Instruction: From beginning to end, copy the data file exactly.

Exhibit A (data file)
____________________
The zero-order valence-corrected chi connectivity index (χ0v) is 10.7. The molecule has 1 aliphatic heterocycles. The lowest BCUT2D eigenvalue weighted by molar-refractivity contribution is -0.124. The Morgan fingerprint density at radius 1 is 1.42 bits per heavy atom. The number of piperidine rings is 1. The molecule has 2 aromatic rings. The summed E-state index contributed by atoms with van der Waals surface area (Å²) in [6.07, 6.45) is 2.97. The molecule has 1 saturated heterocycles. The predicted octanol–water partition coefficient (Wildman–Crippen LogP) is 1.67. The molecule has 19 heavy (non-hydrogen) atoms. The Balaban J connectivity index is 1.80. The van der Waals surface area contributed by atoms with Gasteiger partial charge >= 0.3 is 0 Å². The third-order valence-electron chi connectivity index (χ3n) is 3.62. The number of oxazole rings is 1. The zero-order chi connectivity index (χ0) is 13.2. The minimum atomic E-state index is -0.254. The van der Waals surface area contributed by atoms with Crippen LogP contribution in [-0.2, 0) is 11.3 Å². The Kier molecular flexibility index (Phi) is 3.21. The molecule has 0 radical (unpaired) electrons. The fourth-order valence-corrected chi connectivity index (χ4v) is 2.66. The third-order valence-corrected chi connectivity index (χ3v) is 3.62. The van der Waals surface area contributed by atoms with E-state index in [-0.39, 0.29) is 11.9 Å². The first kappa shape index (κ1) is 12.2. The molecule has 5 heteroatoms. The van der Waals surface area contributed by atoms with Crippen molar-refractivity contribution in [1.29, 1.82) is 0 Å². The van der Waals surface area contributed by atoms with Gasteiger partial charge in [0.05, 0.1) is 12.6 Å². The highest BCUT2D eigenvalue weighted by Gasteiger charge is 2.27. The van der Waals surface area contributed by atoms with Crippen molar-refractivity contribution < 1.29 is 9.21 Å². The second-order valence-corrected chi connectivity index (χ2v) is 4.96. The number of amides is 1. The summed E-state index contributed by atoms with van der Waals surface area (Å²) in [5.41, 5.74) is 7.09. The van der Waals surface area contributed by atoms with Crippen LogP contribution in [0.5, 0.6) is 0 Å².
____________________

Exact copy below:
The zero-order valence-corrected chi connectivity index (χ0v) is 10.7. The molecule has 1 aliphatic heterocycles. The lowest BCUT2D eigenvalue weighted by molar-refractivity contribution is -0.124. The Morgan fingerprint density at radius 1 is 1.42 bits per heavy atom. The number of piperidine rings is 1. The molecule has 2 aromatic rings. The summed E-state index contributed by atoms with van der Waals surface area (Å²) in [6.07, 6.45) is 2.97. The molecule has 1 saturated heterocycles. The predicted octanol–water partition coefficient (Wildman–Crippen LogP) is 1.67. The molecule has 19 heavy (non-hydrogen) atoms. The Balaban J connectivity index is 1.80. The van der Waals surface area contributed by atoms with Gasteiger partial charge >= 0.3 is 0 Å². The third-order valence-electron chi connectivity index (χ3n) is 3.62. The number of oxazole rings is 1. The zero-order chi connectivity index (χ0) is 13.2. The minimum atomic E-state index is -0.254. The van der Waals surface area contributed by atoms with Crippen LogP contribution in [-0.2, 0) is 11.3 Å². The Kier molecular flexibility index (Phi) is 3.21. The molecule has 0 radical (unpaired) electrons. The fourth-order valence-corrected chi connectivity index (χ4v) is 2.66. The third-order valence-corrected chi connectivity index (χ3v) is 3.62. The van der Waals surface area contributed by atoms with E-state index in [-0.39, 0.29) is 11.9 Å². The first kappa shape index (κ1) is 12.2. The molecule has 5 heteroatoms. The van der Waals surface area contributed by atoms with Crippen molar-refractivity contribution in [1.29, 1.82) is 0 Å². The van der Waals surface area contributed by atoms with Gasteiger partial charge in [0.05, 0.1) is 12.6 Å². The highest BCUT2D eigenvalue weighted by Gasteiger charge is 2.27. The van der Waals surface area contributed by atoms with Crippen molar-refractivity contribution < 1.29 is 9.21 Å². The second-order valence-corrected chi connectivity index (χ2v) is 4.96. The number of amides is 1. The summed E-state index contributed by atoms with van der Waals surface area (Å²) in [5.41, 5.74) is 7.09. The van der Waals surface area contributed by atoms with Crippen LogP contribution in [0.5, 0.6) is 0 Å².